This book documents the period when a handful of University of Alabama student activists formed an alliance with President Frank A. Rose, his staff, and a small group of progressive-minded professors in order to transform the university during a time of social and political turmoil. Together they engaged in a struggle against Governor George Wallace and a state legislature that reflected the worst aspects of racism in a state where the passage of civil rights legislation in 1964 and 1965 did little to reduce segregation and much to inflame the fears and passions of many white Alabamians.
Earl H. Tilford details the origins of the student movement from within the Student Government Association, whose leaders included Ralph Knowles and future governor Don Siegelman, among others; the participation of key members of "The Machine," the political faction made up of the powerful fraternities and sororities on campus; and the efforts of more radical non-Greek students like Jack Drake, Ed Still, and Sondra Nesmith. Tilford also details the political maneuverings that drove the cause of social change through multiple administrations at the university. Turning the Tide highlights the contributions of university presidents Frank A. Rose and David Mathews, as well as administrators like the dean of men John L. Blackburn, who supported the student leaders but also encouraged them to work within the system rather than against it.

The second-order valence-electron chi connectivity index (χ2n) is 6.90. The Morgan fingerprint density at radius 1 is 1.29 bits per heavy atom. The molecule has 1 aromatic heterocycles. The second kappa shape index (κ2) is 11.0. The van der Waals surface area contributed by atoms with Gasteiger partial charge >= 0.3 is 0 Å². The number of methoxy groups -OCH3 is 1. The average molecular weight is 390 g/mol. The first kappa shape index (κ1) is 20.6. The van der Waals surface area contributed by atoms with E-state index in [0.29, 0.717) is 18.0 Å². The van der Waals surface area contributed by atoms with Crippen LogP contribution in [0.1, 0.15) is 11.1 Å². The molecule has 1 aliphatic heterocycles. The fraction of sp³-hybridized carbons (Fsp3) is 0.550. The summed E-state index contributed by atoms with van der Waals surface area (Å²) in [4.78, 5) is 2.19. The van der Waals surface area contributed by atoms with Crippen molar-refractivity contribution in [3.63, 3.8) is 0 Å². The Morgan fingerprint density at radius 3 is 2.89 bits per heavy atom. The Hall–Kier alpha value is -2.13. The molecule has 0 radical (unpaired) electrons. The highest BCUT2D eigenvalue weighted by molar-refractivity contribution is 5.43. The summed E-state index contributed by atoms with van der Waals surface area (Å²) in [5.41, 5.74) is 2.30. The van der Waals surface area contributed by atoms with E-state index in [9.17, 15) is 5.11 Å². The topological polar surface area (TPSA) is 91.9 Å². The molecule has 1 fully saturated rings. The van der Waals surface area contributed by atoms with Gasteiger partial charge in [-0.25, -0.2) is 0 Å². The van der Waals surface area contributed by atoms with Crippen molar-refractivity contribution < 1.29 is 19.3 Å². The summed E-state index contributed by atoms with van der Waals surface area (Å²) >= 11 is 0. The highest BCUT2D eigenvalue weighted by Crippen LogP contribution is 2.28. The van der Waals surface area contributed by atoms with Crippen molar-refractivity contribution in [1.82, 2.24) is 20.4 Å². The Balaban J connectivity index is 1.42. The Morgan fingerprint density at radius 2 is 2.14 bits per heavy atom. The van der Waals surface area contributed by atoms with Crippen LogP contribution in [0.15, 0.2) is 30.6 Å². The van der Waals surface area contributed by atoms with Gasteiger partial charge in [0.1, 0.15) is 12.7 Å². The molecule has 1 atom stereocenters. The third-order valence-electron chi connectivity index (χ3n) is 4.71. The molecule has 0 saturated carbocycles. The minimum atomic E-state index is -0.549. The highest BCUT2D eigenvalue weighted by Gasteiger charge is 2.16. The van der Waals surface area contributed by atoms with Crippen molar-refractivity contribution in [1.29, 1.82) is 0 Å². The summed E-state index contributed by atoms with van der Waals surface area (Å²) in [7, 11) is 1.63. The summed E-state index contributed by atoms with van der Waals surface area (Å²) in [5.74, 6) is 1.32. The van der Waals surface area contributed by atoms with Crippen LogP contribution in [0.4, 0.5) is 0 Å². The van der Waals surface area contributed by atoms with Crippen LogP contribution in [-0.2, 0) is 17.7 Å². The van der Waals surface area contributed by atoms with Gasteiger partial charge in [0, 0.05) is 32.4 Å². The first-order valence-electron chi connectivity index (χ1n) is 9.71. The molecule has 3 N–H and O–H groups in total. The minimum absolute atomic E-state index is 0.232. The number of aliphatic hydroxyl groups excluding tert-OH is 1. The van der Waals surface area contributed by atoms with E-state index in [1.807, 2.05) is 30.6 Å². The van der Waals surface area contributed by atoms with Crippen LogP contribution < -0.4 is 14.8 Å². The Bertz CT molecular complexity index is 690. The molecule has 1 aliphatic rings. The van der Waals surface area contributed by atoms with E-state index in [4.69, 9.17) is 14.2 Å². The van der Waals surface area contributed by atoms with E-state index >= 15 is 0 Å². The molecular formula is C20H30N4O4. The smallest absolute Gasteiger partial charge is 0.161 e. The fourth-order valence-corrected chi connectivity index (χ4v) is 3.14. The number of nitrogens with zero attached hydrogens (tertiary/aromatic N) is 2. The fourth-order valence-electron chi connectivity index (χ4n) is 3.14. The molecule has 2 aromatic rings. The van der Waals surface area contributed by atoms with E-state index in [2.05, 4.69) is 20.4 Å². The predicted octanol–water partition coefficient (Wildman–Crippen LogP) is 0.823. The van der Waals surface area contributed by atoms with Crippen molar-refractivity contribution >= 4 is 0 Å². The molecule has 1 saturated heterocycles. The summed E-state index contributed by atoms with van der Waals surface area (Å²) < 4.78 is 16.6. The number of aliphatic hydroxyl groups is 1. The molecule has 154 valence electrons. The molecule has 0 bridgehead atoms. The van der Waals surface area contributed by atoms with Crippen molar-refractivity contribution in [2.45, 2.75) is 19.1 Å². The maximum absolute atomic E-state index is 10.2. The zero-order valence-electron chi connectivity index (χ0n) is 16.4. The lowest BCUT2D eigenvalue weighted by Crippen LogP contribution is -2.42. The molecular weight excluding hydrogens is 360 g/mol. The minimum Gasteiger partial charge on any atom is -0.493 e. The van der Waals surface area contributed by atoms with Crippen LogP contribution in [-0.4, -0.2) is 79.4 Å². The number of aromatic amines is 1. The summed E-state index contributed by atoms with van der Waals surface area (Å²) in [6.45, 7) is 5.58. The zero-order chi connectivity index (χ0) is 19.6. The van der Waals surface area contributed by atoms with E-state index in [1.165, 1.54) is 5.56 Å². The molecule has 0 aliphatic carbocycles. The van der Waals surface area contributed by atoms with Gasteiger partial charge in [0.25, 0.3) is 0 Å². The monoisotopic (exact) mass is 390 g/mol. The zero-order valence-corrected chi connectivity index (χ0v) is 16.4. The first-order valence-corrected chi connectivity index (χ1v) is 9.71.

Based on archival research, interviews with many of the principal participants, and the author's personal experiences, Tilford's Turning the Tide is a compelling portrait of a university in transition during the turbulence surrounding the civil rights and anti-war movements of the 1960s.
Publisher: The University of Alabama Press
Number of pages: 272
Weight: 567 g
Dimensions: 229 x 152 x 28 mm
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